Following are the episodes in which Angel (Stuart Margolin) appears. Most of these were not written by DC:
They are listed in order of my most to least favorite Angel episodes:
Chicken Little is a Little Chicken
Rattlers Class of '63
Drought at Indianhead River
Hotel of Fear
Never Send a Boy King to do a Man's Job
A Material Difference
There's One in Every Port
Joey Blue Eyes
The Farnsworth Strategem
Counter Gambit
The Mayor's Committee from Deer Lick Falls
The Man Who Saw Alligators
To Protect and Serve
The No-Cut Contract
The Fourth Man
Just Another Polish Wedding
Second Chance
The Dog and Pony Show
The Four Pound Brick
The Girl in the Bay City Boy's Club
Paradise Cove
Just by Accident
The Empty Frame
Black Mirror
Lions, Tigers, Monkeys and Dogs
Dirty Money, Black Light
The Hawaiin Headache
The Becker Connection
No Fault Affair
Forced Retirement
The Family Hour
The Big Cheese
So Help Me God


Here are the 16 episodes written by DC (in order of my most to least favorite):
Quickie Nirvana
Rattlers - Class of 63
The Prisoner of Rosemont Hall
Irving the Explainer
The Queen of Peru
The Jersey Bounce
Just a Coupla Guys
To Protect & Serve (two hours)
The Man who saw Alligators
Three Day Affair with 30 Day Escrow
Only Rock & Roll Will Never Die (two hours)
Sticks and Stones may Break your Bones but Waterbury wil Bury You
The Dog & Pony Show
The Oracle Wore a Cashmere Suit
Black Mirror (two hours)
Love is the Word

Re: The Rockford Files

Posted: Fri Jul 28, 2006 11:22 pm
by Splishak
By an incredible co-incidence, a few minutes after raving about the episode "Quickie Nirvana", I see it is scheduled to play on Friday Aug 4 on one of my cable company's "Super Stations" - WGN Chicago - at 10 a.m.

If any of you subscribe to this "super-station" or live in Chicago and get this station, maybe you could arrange to record itfor Fly?

Do the cable companies in the US offer these so-called "super stations" like they do in Canada (5 or 6 stations including TBS from Atlanta as well as a few from New York, LA, Chicago, and Boston). They are TV stations that show either a lot of good sitcoms or a lot of movies. In Canada we get six of them as part of our subscription to the Pay TV movie channels.

Re: The Rockford Files

Posted: Sat Jul 29, 2006 1:39 am
by FlyOnMelfisWall
Splish, thanks for that thorough reply. Yes, I get WGN, and I believe it is on that channel that I've noticed the Rockford files in reruns in the last year or so. Have had the urge but have not made the time to watch a few eps just to see if I could catch a DC one.

Tell you what. This is a good excuse to use the calendar feature of the board. (You knew we had a calendar, didn't you?? More toys for you to play with.:-)) Anyway, I'll put it on the calendar, and then it will cycle a reminder at the bottom of the forum on August 4th . . . which should help me remember as well as notify others who may be interested.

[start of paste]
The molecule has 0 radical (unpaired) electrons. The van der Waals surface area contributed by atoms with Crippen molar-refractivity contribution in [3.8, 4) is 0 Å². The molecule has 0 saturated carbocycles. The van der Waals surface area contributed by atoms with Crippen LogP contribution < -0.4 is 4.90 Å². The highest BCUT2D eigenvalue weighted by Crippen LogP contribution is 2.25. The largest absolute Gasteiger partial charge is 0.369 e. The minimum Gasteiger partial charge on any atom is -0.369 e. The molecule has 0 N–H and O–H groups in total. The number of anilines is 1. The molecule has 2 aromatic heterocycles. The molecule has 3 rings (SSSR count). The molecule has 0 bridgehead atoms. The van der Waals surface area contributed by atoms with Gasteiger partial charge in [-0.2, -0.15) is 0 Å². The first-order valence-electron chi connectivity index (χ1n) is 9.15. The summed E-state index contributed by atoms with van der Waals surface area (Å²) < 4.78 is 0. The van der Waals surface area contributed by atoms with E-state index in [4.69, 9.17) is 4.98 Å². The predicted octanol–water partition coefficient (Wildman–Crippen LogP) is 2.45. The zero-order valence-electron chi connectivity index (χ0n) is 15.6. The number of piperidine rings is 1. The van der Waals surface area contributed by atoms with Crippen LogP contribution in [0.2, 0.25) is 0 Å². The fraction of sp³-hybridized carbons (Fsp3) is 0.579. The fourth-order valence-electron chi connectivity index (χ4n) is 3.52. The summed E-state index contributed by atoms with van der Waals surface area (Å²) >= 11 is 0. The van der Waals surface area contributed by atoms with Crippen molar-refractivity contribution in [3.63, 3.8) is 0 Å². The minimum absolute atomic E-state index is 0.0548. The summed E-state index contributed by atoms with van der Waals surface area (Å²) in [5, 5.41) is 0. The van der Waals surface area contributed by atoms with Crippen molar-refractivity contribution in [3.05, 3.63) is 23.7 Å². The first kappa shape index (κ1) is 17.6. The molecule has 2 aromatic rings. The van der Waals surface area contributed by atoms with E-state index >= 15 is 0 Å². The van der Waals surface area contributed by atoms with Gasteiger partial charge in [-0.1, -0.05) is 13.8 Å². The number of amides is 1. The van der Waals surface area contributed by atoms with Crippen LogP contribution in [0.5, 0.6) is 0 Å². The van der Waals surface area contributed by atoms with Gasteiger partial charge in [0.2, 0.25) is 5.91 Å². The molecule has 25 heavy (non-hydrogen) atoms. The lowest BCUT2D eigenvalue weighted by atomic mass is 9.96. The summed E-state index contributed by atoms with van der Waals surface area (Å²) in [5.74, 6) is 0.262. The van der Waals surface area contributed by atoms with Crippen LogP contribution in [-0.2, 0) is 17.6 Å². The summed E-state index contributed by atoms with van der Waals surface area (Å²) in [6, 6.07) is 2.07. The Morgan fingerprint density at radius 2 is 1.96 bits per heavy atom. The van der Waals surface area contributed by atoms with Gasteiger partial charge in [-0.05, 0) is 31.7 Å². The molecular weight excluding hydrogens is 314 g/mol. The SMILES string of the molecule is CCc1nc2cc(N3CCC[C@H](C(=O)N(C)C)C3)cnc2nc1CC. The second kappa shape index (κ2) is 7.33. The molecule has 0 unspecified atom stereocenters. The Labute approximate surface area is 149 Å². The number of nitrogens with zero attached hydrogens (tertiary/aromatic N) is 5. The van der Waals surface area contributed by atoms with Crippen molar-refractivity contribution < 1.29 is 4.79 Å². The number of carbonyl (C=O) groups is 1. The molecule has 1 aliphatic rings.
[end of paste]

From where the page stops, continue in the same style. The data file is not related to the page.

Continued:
Re: The Rockford Files

Posted: Sat Jul 29, 2006 3:24 am
by Splishak
OK. As it turns out, two other excellent epis are scheduled for next week. Both were written by DC.

Mon Jul 31 - Irving the Explainer
Tue Aug 01- Prisoner of Rosemont Ave

They all run at 10 a.m. Eastern time. Not sure if that is the same as your time zone.

Irving the Explainer is a comedy and pokes fun of the private eye genre - in particular the complicted plots that can happen.

Prisoner of Rosemont Ave is a kind of romance episode - even though the romance is between the girl and someone else. Strange that many of the best romance episodes involve someone other than Jim and the girl. Rattlers and The Hammer of C Block are two such examples.

Re: The Rockford Files

Posted: Mon Jul 31, 2006 1:13 am
by biker2
This is fascinating and useful info. In London, in 2005 and 06, the BBC was showing re-runs of this show and it was a real pleasure to see the characters in action again. I had watched the original episodes when they first aired. It was a time of several competing detective shows where the car played as much a role as the stars. The culmination was Magnum driving a Ferrari he could not afford or, an extreme of ludicrousness, Hasselhof with a talking car!
Rockford also had several episodes featuring obviously Mafia-type gangsters but the writer was always careful to give them totally non-ethnic names, as far removed as possible from Italian-sounding monikers. I always suspected this was the network lawyers sanitizing the writing to ensure that the firm would not be sued for stereotyping one ethnic group or another.